of the reject probability (p=0.1) increases the network resources utilization, but causes packet losses at the
MME. In fact, we notice that packets are dropped when burst of MTC signalling traffics are received at
the MME; a fact that shows that ACB (p=0.1) fails in avoiding congestion. On the other hand, in case of
CAAC, the evolution in time of the queue length at the MME indicates a stable behaviour of the system
(no packet drops due to congestion), despite of receiving highly bursty traffic from MTC devices. The
queue length is mostly oscillating around the reference value (50 packets or attach requests). The
demonstrated system stability validates the configuration of the PID gains (kp, ki and kd) used in CAAC.
5. Conclusion In this paper, we addressed the problem of congestion and system overload that happen when MTC
communications are deployed in EPS. We introduced a solution which rejects MTC traffic at RAN using
feedback from core network nodes regarding their congestion status. The system was modelled with a PID
controller that controls the congestion level, around an acceptable value, by tuning the amount of MTC
traffic to be rejected at eNodeBs. Simulation results show clearly that the proposed solution avoids
congestion and maintains a good performance of the system and that is in comparison to other existing
solutions such as ACB.
Finally, it shall be stressed out that the proposed solution is compatible with the 3GPP standardization
efforts as CAAC is following the concept of ACB. It can be easily deployed and implemented at relevant
EPS nodes, including eNodeBs. Furthermore, CAAC can be easily extended to reduce the congestion at
the RACH level as well, by applying admission control at the MTC device itself; i.e., eNodeBs broadcast
the computed reject probabilities to the MTC devices that in turn enforce them locally.
 A. Visioli, “Practical PID control”. Springer-Verlag Editor, ISBN 1-84628-585-2, 2006.  T. Taleb and A. Kunz, “Machine Type Communications in 3GPP Networks: Potential,
Challenges, and Solutions”, in IEEE Communications Magazine, Vol. 50, No. 3, Mar. 2012, pp. 178-184.
 3GPP, “Study on RAN improvements for Machine-type Communications (Release 10), Technical Specification Group Radio Access Network” TS 37.868.
 CMCC TSG R2-113197, “Performance comparison of access class barring and MTC specific backoff schemes for MTC”, 3GPP meeting 23-27 August 2010.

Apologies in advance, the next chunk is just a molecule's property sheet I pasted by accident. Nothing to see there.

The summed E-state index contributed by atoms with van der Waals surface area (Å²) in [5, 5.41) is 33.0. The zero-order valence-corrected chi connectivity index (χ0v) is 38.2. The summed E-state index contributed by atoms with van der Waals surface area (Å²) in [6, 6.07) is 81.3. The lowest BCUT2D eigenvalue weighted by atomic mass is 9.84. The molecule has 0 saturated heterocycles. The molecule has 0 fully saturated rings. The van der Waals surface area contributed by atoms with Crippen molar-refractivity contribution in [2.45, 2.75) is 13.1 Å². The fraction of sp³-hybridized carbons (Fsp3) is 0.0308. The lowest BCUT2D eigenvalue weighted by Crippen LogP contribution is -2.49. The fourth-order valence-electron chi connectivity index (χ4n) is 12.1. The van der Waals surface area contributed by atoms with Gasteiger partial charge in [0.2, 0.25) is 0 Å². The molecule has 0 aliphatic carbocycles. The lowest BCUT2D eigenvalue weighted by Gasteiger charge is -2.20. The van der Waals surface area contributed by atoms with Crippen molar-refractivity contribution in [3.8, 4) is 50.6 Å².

Shao-Yu Lien, Kwang-Cheng Chen, Yonghua Lin, “Towards Ubiquitous Massive Accesses in 3GPP Machine-to-Machine Communications”, IEEE Communication Magazine, special issue on Recent Progress in Machine-To-Machine Communications, April 2011.
 Mingyu Chen, Xingzhe Fan, Manohar N. Murthi, T. Dilusha Wickramarathna, and Kamal Premaratne, “Normalized queueing delay: congestion control jointly utilizing delay and marking.” IEEE/ACM Trans. Netw. 17, 2, pp. 618-631 (April 2009).
 Network Simulator (NS) 3, http://www.nsnam.org.  KPN TSG SA, “Problem of overload control with Machine Type Communications”,
3GPP meeting 10-14 May 2010, Kyoto, Japan.
Biographies: Adlen KSENTINI is an Associate Professor at the University of Rennes 1, France. He is a member of the joint UMR IRISA/INRIA team Dionysos. He received an M.Sc. in telecommunication and multimedia networking from the University of Versailles. He obtained his Ph.D. degree in computer science from the University of Cergy-Pontoise in 2005, with a dissertation on QoS provisioning in IEEE 802.11-based networks. His other interests include: future Internet networks, cellular networks, green networks, QoS, QoE and multimedia transmission. Dr. Ksentini is involved in several national and international projects on QoS and QoE support in Future Internet Networks. Dr. Ksentini is a co-author of over 40 technical journal and international conference papers. Dr. Ksentini has been in the technical program commitee of major IEEE ComSoc conferences, ICC/Globecom, WCNC, PIMRC. Yassine HADJADJ AOUL is currently working as an associate professor at the University of Rennes 1, France, where he is also a member of the IRISA Laboratory and the INRIA project-team Dionysos. He received a B.Sc. In computer engineering with high honours from Mohamed Boudiaf University, Oran, Algeria, in 1999. Dr. Hadjadj received his Master’s and Ph.D. degrees in computer science from the University of Versailles, France, in 2002 and 2007, respectively. He was an assistant professor at the University of Versailles from 2005 to 2007, where he was involved in several national and European
projects such as NMS, IST-ATHENA, and IST-IMOSAN. He was also a post-doctoral fellow at the University of Lille 1 and a research fellow, under the EUFP6 EIF Marie Curie Action, at the National University of Dublin (UCD), where he was involved in the DOM’COM and IST-CARMEN projects, which aim at developing mixed Wi-Fi/WiMAX wireless mesh networks to support carrier grade services. His main research interests concern the fields of wireless networking, multimedia streaming architectures and protocols, congestion control protocols and QoS provisioning, and satellite and space communications. Dr. Hadjadj has been on the technical program committee of different IEEE conferences, including Globecom, ICC, VTC, PIMRC and IWCMC. His work on multimedia and wireless communications has led to more than 30 technical papers in journals and international conference proceedings. Dr. Tarik TALEB is currently working as Senior Researcher at NEC Europe Ltd. Prior to his current position, he worked as assistant professor at Tohoku University, Japan. He received his B. E degree in Information Engineering with distinction, M.Sc. and Ph.D. degrees in Information Sciences from GSIS, Tohoku Univ., in 2001, 2003, and 2005, respectively. Dr. Taleb’s research interests lie in the field of architectural enhancements to 3GPP core networks, mobile cloud networking, mobile multimedia streaming, inter-vehicular communications, congestion control protocols, and social media networking. Dr. Taleb has been also directly engaged in the development and standardization of the Evolved Packet System. He is on the editorial board of a number of IEEE and Wiley journals. He is serving as secretary of the Wireless Communications Technical Committee. Dr. Taleb is the recipient of many awards, such as the 2009 IEEE ComSoc Asia-Pacific Young Researcher award and the 2008 TELECOM System Technology Award.